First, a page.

Some of the minor characters, while likable, kind of came out of nowhere. For instance, part way through the movie, Jack hit a major low, only to later encounter a friend we never received any real context to named George (Dave Chappelle). His friend was a sympathetic person, but their dynamic came completely out of left field. More context behind their relationship (or at least some kind of casual reference to him beforehand) would have been much appreciated. 

While most of these complaints are nitpicky, one aspect of the film legitimately prevented this movie from leaving more of a lasting legacy on me. As mentioned a little earlier, Ally’s decisions were driven in large by Jackson and her agent. Her husband, Jackson, stressed the importance of individuality, but as the film progressed, Ally veered further and further away from her inner self and still became famous. It detracted from the power behind one of their most important messages given Ally’s ability to become famous despite succumbing to the demands of show business agents. A more overt transition to her authentic self could have alleviated some of the muddling of their message. They gave a “wink wink, nudge nudge” reference in the end, but it did not give as big of a nod to their core essence as needed.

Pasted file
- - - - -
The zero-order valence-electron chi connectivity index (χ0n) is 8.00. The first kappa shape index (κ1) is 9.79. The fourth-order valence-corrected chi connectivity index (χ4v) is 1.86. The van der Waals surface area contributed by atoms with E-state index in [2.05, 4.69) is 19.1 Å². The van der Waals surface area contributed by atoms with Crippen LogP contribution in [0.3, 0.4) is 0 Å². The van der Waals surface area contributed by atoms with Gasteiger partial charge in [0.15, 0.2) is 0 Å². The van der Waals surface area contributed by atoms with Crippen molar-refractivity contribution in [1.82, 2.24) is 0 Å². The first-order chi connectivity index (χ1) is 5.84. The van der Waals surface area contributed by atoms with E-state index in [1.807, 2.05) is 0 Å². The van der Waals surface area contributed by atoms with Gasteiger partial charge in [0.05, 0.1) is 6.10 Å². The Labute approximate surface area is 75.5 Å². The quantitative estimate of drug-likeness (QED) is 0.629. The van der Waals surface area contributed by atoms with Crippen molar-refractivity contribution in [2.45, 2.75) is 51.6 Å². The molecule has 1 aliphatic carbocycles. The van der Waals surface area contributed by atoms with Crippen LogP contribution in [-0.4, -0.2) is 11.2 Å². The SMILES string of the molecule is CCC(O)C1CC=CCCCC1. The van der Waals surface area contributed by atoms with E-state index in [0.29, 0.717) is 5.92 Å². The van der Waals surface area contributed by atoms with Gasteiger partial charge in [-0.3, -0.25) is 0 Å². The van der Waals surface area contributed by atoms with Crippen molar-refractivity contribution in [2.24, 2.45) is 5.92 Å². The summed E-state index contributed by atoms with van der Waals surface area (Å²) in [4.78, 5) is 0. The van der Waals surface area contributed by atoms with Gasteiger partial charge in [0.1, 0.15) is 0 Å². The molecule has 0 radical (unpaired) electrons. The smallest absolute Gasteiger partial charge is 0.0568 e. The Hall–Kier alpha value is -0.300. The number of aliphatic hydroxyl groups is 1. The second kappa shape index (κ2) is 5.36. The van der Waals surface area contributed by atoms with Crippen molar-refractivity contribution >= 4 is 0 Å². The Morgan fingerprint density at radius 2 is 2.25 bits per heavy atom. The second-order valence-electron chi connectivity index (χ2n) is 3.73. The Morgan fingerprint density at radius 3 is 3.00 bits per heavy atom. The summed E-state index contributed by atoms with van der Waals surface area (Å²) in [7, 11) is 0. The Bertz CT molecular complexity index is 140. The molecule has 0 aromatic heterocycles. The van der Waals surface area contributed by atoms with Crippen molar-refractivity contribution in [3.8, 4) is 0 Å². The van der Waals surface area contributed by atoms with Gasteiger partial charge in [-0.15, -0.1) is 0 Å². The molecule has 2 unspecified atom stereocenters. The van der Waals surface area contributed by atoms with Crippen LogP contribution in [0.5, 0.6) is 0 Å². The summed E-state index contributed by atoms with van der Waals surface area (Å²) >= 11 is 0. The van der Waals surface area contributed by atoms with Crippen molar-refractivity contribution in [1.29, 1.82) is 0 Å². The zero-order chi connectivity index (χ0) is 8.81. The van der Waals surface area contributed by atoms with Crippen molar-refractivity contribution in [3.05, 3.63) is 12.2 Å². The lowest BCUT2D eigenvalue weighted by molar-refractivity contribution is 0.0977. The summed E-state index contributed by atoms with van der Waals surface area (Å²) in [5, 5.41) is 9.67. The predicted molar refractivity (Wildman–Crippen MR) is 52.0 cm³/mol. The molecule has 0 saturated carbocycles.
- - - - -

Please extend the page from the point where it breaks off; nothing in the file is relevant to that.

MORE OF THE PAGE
Overall, “A Star Is Born” left a bit to be desired from a character development standpoint, but it crafted a uniquely powerful narrative with top-notch acting, aesthetics, and music.    


Oscar Watch:

It will take a major scandal down the road for “A Star is Born” to not get nominated for “Best Picture.” Percentage wise, you are looking at around a 95 percent chance. It is a very solid film that will definitely be in the mix to win it all come show time. I also anticipate it to be in the running for not only some of the big hardware, but some of the smaller ones as well. I will sort it into three categories: Serious contender, likely nomination with a possible chance at winning, and possible nominations with little to no chance at winning.


Serious Contenders

Best Original Song: “Shallow” – This song is incredibly powerful. While I loved the Black Panther soundtrack, it paled in comparison to the songs in this movie. 

Best Actor: Bradley Cooper – He displayed great depth in his acting. He delivered some memorable lines, musical talent, but most importantly, he could portray so many different emotions through verbal and non-verbal means. He will certainly be in the mix to win it going forward.